There are storm clouds over Palm Beach County, Fla., these days, and it has nothing to do with the weather.
The housing market is facing a tough year. It has cooled dramatically from the heady days of 2004 and early 2005. But, never mind that the Palm Beach housing market continues to be one of the least affordable in the country or that there is solid job growth or even the fact that retirees continue to flock to the region, the number of single-family housing permits dropped nearly 25 percent over the 12 months ending in March 2006, according to HWMI.
Housing prices are still going up, but at a snail's pace. In the first quarter of 2006, the median existing home price appreciated by 9 percent. Price increases are forecast to continue, according to HWMI, but not nearly at the rate of the breathtaking rates of the past.
And big builders know it, too. Florida, a market that has been very good for D.R. Horton, is down 25 percent, according its president and CEO Tomnitz. “Florida is flat, but I look at Florida, and I say that's an evolving market,” he told analysts during the July 20 conference call.
But other builders are taking a tough look at the Florida market. Chad Drier, president and CEO of The Ryland Group says, “We are going through every cost code to make sure we are getting the best deal possible. We continue to value engineer our houses so we are not giving away extras that buyers aren't paying for.”
The market in South Florida has turned from bad to “extremely ugly,” says Zelman. Most builders in the region had to let go approximately 15 percent of their workforce and incentives, and Realtor commissions remain very high as builders are scrambling to compete with rising inventory from investors.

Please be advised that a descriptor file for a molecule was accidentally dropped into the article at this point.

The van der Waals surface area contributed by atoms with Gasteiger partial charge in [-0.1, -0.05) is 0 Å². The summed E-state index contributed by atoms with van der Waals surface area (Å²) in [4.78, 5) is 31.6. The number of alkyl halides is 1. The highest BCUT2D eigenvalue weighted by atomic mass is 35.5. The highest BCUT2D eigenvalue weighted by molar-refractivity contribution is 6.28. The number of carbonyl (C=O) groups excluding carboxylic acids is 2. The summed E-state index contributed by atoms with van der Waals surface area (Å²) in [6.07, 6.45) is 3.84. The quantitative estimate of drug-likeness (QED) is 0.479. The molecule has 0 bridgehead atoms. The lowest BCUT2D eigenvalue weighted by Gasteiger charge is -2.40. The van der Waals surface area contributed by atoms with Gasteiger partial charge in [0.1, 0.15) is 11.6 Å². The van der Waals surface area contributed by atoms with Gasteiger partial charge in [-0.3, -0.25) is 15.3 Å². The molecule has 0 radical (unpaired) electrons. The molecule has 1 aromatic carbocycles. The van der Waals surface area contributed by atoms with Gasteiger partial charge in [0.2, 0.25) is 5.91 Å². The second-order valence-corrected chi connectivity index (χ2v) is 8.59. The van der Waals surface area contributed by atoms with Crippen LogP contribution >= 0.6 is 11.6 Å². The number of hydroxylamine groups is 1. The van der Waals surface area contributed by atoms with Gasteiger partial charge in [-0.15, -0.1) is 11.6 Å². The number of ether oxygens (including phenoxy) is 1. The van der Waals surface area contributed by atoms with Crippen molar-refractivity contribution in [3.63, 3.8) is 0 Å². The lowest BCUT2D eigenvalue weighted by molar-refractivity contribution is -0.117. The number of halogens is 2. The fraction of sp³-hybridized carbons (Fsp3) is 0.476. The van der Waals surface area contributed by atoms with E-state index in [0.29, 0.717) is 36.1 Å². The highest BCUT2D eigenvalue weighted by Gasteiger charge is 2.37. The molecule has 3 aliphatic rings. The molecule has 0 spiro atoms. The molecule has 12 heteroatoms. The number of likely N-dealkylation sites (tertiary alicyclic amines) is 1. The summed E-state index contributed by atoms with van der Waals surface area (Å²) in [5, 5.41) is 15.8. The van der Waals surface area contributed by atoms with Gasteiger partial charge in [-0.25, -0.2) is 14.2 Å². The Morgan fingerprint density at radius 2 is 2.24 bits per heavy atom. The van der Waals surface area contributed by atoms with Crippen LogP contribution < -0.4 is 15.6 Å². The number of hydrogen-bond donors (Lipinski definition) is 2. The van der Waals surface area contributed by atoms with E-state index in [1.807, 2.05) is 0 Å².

So just what is a builder to do in this market? Work harder, use incentives, and get bigger concessions from suppliers.
Palm Beach County has a few things going for it, including a diverse population of retirees, working families, and vacation-home buyers. Builders are also betting on a solid job market that includes a $70 million grant and site in Jupiter, Fla., for the Scripps Institute, which is dedicating itself to establishing a hub for bio-research and health sciences development. Other big employers include health care, to treat the growing senior population, and the headquarters of Office Depot and U.S. Sugar Corp.
On the up side, labor costs are dropping, according to Michael Timmerman, managing director for HWMI in Florida. He says some subcontractors are leaving the market because they cannot make it in this stalled environment.
“We've been telling builders to hold tight. They are making adjustments to land holdings and offering incentives to get product out the door. The really big competitor to them is the re-sale market,” Timmerman says.
Nevertheless, “don't bother building a condo if it's just another ‘me too' project, advises Brad Hunter, director of the South Florida region for Metrostudy, a housing market forecasting firm.
Market Snapshot: Palm Beach County, Fla. Year-over-year change
SOURCE: HANLEY WOOD MARKET INTELLIGENCE